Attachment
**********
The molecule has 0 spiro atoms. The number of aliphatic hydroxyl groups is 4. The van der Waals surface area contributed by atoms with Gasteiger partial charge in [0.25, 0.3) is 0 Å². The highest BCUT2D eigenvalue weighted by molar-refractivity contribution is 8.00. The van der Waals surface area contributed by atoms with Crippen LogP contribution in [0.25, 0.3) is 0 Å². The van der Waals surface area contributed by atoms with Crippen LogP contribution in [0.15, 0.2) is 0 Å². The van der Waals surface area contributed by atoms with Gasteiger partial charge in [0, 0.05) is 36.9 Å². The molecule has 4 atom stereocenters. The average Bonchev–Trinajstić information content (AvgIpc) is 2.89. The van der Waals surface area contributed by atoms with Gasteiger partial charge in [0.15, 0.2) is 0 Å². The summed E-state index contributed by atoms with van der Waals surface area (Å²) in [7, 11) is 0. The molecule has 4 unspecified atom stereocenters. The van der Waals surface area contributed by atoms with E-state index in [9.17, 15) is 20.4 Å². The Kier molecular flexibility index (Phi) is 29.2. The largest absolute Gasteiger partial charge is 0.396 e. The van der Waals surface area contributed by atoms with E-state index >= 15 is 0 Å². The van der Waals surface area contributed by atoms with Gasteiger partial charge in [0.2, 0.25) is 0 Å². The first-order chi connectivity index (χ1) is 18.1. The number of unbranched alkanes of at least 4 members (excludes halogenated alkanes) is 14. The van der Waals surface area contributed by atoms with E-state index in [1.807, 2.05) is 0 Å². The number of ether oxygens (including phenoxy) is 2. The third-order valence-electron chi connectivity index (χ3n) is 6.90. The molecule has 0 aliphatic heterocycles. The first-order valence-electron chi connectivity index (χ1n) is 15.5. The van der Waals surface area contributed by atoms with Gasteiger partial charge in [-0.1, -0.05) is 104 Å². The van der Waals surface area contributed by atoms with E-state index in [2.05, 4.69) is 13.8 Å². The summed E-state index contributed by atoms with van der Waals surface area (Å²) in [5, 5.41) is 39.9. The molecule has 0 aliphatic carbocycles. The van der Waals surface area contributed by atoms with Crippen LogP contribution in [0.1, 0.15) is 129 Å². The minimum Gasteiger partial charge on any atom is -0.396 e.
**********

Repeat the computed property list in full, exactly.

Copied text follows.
The molecule has 0 spiro atoms. The number of aliphatic hydroxyl groups is 4. The van der Waals surface area contributed by atoms with Gasteiger partial charge in [0.25, 0.3) is 0 Å². The highest BCUT2D eigenvalue weighted by molar-refractivity contribution is 8.00. The van der Waals surface area contributed by atoms with Crippen LogP contribution in [0.25, 0.3) is 0 Å². The van der Waals surface area contributed by atoms with Crippen LogP contribution in [0.15, 0.2) is 0 Å². The van der Waals surface area contributed by atoms with Gasteiger partial charge in [0, 0.05) is 36.9 Å². The molecule has 4 atom stereocenters. The average Bonchev–Trinajstić information content (AvgIpc) is 2.89. The van der Waals surface area contributed by atoms with Gasteiger partial charge in [0.15, 0.2) is 0 Å². The summed E-state index contributed by atoms with van der Waals surface area (Å²) in [7, 11) is 0. The molecule has 4 unspecified atom stereocenters. The van der Waals surface area contributed by atoms with E-state index in [9.17, 15) is 20.4 Å². The Kier molecular flexibility index (Phi) is 29.2. The largest absolute Gasteiger partial charge is 0.396 e. The van der Waals surface area contributed by atoms with E-state index >= 15 is 0 Å². The van der Waals surface area contributed by atoms with Gasteiger partial charge in [0.2, 0.25) is 0 Å². The first-order chi connectivity index (χ1) is 18.1. The number of unbranched alkanes of at least 4 members (excludes halogenated alkanes) is 14. The van der Waals surface area contributed by atoms with E-state index in [1.807, 2.05) is 0 Å². The number of ether oxygens (including phenoxy) is 2. The third-order valence-electron chi connectivity index (χ3n) is 6.90. The molecule has 0 aliphatic heterocycles. The first-order valence-electron chi connectivity index (χ1n) is 15.5. The van der Waals surface area contributed by atoms with Gasteiger partial charge in [-0.1, -0.05) is 104 Å². The van der Waals surface area contributed by atoms with E-state index in [2.05, 4.69) is 13.8 Å². The summed E-state index contributed by atoms with van der Waals surface area (Å²) in [5, 5.41) is 39.9. The molecule has 0 aliphatic carbocycles. The van der Waals surface area contributed by atoms with Crippen LogP contribution in [0.1, 0.15) is 129 Å². The minimum Gasteiger partial charge on any atom is -0.396 e.